Samsung 960 Evo SSD review

The best SSD to buy right now

Samsung 960 Evo SSD review

The Samsung 960 Evo is a new range of M.2 SSDs based on similar technology to the company’s flagship 960 Pro drives. Like previous Evo drives, these are the slower, cheaper sibling to the Pro, but unlike previous versions that still makes these among the fastest SSDs you can buy.

That’s because they’re still based on Samsung’s very latest 48-layer V-NAND memory and Polaris controller, plus of course they use the new SSD optimised NVMe standard.

Samsung claims maximum sequential read speeds of 3,200MB/s while maximum write speeds hit 1,900MB/s. Random performance is also incredibly fast, with Samsung claiming 380K IOPs read and 360K IOPs write. That makes these drives faster even than last year’s 950 Pro drives, right across the board.

Samsung 960 Evo SSD video review

The key difference between these drives and the 960 Pro is that the NAND used here is configured to store three bits of data in each memory cell rather than two. This so called TLC NAND allows Samsung to pack more data into the same space and in turn makes for a cheaper drive. The downside is it’s slower to write to.

To get round this, manufacturers cheat by having a small portion of the NAND run in an SLC, or single-level, mode to allow for fast writes for a short period. If, however, you continue to write to the drive beyond that SLC capacity then write speeds drop dramatically. For the 960 Evo, it drops as low as 300MB/s for the smallest capacity drives.

Thankfully, it shouldn’t be that often that most users find this a limitation as the SLC cache on these drives is plentiful. You get 42GB, 22GB or 13GB depending on which capacity drive you have.

The other disadvantage with TLC is lower longevity. While the 500GB 960 Pro is guaranteed to be error free after a total of 400TB has been written to it, the 500GB 960 Evo is only rated to 200TB of total written data. Plus the Evo only has a three year warranty rather than five. That may sound alarming but the reality is these drives will probably last the average user the best part of ten years, if not more.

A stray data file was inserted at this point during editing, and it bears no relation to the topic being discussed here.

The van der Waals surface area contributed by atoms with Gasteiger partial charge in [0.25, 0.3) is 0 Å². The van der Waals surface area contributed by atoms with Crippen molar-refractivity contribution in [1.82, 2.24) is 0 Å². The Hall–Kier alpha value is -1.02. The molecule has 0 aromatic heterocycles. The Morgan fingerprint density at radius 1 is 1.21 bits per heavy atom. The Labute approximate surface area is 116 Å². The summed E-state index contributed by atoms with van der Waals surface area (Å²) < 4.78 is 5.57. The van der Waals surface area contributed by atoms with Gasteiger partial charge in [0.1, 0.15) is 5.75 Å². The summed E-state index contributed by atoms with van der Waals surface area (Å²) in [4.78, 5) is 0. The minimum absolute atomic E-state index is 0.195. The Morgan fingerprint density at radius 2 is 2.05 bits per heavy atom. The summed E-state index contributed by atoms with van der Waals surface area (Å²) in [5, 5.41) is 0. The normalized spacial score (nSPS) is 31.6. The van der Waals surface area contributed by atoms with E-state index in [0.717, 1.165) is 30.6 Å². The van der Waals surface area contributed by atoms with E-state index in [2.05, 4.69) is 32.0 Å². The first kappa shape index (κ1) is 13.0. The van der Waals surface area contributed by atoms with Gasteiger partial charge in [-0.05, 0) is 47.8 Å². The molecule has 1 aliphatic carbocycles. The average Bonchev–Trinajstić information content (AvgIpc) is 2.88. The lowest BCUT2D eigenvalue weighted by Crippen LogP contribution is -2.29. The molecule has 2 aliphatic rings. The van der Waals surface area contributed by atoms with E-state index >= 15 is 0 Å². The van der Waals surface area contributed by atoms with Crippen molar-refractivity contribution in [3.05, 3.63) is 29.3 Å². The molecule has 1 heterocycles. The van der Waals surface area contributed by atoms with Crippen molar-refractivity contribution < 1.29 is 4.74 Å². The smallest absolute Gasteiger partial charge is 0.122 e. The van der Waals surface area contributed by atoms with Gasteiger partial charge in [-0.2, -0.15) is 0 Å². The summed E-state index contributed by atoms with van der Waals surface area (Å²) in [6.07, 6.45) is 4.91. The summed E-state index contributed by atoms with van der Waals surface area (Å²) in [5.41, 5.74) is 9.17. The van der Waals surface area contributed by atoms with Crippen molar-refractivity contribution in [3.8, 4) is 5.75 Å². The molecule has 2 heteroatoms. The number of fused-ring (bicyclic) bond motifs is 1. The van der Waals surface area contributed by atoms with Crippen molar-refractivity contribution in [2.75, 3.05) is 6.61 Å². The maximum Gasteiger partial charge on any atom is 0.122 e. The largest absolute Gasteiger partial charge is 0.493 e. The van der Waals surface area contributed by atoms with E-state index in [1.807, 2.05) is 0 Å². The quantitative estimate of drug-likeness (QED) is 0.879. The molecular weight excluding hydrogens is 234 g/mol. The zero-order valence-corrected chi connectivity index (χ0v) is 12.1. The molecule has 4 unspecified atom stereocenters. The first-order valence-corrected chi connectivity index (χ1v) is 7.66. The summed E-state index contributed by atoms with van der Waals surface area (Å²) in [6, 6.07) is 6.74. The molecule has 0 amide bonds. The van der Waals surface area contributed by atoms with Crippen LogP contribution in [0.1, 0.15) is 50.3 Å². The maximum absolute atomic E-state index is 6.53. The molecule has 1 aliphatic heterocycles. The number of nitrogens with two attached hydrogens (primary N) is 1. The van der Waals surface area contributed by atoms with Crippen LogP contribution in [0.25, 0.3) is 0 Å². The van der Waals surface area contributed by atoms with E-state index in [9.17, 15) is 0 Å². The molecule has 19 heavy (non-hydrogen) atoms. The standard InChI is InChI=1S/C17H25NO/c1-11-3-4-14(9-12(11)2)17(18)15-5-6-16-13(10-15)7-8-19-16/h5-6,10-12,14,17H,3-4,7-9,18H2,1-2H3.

As for capacities, you can buy the 960 Evo in 250GB, 500GB and 1TB models, but not 2TB, unlike the 960 Pro. That’s a bit disappointing considering the drive can theoretically pack in more data to each of its NAND modules. But, at least you get a far lower cost of entry, with Samsung charging around £150 for the 250GB drive. In comparison you can’t get a 960 Pro for less than £350.

But enough preamble. Let’s look at some benchmarks.

Firing up CrystalDiskMark, the 500GB 960 Evo immediately shows that Samsung’s sequential speed claims are not exaggerated. Meanwhile, AS SSD never matches maximum quoted speeds due to the way it handles its data, but it’s clear these are still astonishingly fast drives.

However, when it comes to random read and write operations, IOmeter shows Samsung’s numbers are maybe a little generous. For sustained random read I recorded around 270K IOPs, rather than the 330K Samsung claims. Meanwhile random write performance starts off matching the expected 330K IOPs but very quickly drops to around 100K. They’re still impressive numbers overall but there is a clear gulf between these drives and the Pro models.

A problem that affects both drives, though, is the real world impact of all that speed. As I showed in my recent video comparing the 960 Pro to a fairly cheap and slow SATA SSD, game load times are almost totally unaffected by buying a really fast SSD, and sure enough I had the same experience with this drive. Windows boot times are also largely unaffected.

There are some situations where the speed will be felt, whether it’s loading a batch of photos into photoshop, copying large files back and forth or every now and then that extra burst of speed will make the difference between a game stuttering for just a moment and running completely smooth. It just won’t be very often.

What’s more, this is still a fairly expensive drive so if you do only care about having a reasonably fast computer that’ll load games quickly and generally feel responsive, then there’s a strong argument for sticking with an even cheaper SATA SSD and spending the money on capacity rather than speed.

Otherwise, the Samsung 960 Evo is the drive to get right now. The 960 Pro is overkill for most users whereas the Evo strikes a near perfect balance of cutting edge speed and reasonable value.

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